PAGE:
Column: Family expectations shouldn’t override your passions

While you may seek the approval of your parents, following your dreams is important in life.

A Facebook post that I saw a couple days ago had me thinking about something almost all of us face: expectations.

It is one of the reasons why we go to college. Our teachers worked hard teaching us in order to get us into a successful career path — those are the expectations from teachers and professors. Our parents are sending us to college to get an education and a degree eventually, in order for us to get into the workforce, earn money and support ourselves — those are the expectations from our parents.

When I first came to America, I heard people in the school talking about how their parents encouraged them to follow their interests or to follow their dreams. However, I also heard from a lot of people who came from China, saying that they are expected to choose a path that can help them find a payable job after graduation and make money for a living.

I remember talking to a friend about her hobby of drawing. No matter how much she loves drawing, she has to major in marketing in order to find a decent job after graduation. I specifically remember when she said, “I don’t think I will be a famous painter and make a career out of it.”

I don’t think I can argue with her, but I think it is really sad to do something she does not love for the rest of her life.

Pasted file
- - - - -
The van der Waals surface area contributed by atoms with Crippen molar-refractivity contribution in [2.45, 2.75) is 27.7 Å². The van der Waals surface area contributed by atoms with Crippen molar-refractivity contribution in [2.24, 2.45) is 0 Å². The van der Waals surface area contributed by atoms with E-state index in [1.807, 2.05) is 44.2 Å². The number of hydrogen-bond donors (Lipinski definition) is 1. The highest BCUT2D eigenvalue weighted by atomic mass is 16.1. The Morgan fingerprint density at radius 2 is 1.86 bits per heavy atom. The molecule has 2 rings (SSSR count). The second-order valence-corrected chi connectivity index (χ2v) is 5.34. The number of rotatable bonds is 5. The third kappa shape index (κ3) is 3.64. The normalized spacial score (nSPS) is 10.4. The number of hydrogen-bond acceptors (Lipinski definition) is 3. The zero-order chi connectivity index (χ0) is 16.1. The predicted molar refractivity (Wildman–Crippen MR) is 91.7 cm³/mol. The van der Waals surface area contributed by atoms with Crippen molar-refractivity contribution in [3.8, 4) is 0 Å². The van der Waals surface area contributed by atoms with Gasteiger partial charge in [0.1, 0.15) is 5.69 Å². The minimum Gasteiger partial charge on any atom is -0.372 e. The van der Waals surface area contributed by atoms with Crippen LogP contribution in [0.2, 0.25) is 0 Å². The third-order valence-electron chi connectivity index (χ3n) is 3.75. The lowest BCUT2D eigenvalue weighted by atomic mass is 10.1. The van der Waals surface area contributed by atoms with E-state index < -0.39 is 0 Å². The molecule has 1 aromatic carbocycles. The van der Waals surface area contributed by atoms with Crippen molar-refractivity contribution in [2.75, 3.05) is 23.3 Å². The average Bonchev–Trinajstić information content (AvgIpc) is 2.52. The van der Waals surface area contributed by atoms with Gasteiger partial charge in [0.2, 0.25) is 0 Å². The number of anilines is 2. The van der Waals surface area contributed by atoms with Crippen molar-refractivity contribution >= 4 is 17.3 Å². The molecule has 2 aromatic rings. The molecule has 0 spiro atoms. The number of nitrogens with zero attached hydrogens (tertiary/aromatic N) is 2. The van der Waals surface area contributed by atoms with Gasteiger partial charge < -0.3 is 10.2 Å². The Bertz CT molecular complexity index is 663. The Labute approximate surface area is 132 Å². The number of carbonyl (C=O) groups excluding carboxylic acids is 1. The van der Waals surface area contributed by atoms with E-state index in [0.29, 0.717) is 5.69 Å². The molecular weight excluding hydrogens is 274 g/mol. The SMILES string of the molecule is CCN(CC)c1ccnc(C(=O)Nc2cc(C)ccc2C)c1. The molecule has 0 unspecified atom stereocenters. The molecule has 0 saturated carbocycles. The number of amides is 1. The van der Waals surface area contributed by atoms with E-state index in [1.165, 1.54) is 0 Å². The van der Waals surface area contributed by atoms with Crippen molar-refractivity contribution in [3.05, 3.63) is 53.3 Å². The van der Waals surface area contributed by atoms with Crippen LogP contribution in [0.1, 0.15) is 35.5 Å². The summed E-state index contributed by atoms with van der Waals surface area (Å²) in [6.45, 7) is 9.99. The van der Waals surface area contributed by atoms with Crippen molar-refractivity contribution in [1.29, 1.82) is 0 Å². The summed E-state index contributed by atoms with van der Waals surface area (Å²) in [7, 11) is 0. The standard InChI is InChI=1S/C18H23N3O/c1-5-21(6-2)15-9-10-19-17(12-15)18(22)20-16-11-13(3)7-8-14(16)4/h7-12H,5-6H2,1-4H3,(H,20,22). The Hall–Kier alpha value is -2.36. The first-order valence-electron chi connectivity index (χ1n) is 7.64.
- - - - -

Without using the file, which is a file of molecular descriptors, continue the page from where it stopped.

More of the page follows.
I am fortunate that my parents are supportive of my passion and decisions. I am lucky that they allow me to follow my dream to pursue a career I would enjoy. My parents sent me to college in the States, 8,000 miles away from home, to pursue a college education. I would not be in school if it were not for them. However, many people are not as lucky as I am. There are lots of expectations bearing down on students from their families.

I always think that people do a better job when they are passionate and enjoy what they do. The result of something that was done unwillingly will not be as good as something that was done with passion and love. So here is my advice that I have for my friend, who did not get to study or major in what she would enjoy.

First, you want to get to know what your strengths are. What you are good at? Are you good at drawing? Are you good at playing music?

Second, acknowledge what makes you happy. When you are doing something that makes you happy, you tend to do it better than doing something you dislike.

Last but not least, do not be afraid to share this information with your parents. I know it is hard sometimes to tell your parents that you’re interested in something else than what they want you to focus on. But let them know you are not against them; you could talk it out about your passion and your plans. Despite their high expectations of you, you could always double major or minor in something that you like.

It is not wrong to have a hobby and be happy while you live up to your parents’ expectations. Life is too short to do something that does not excite you for the rest of your life.

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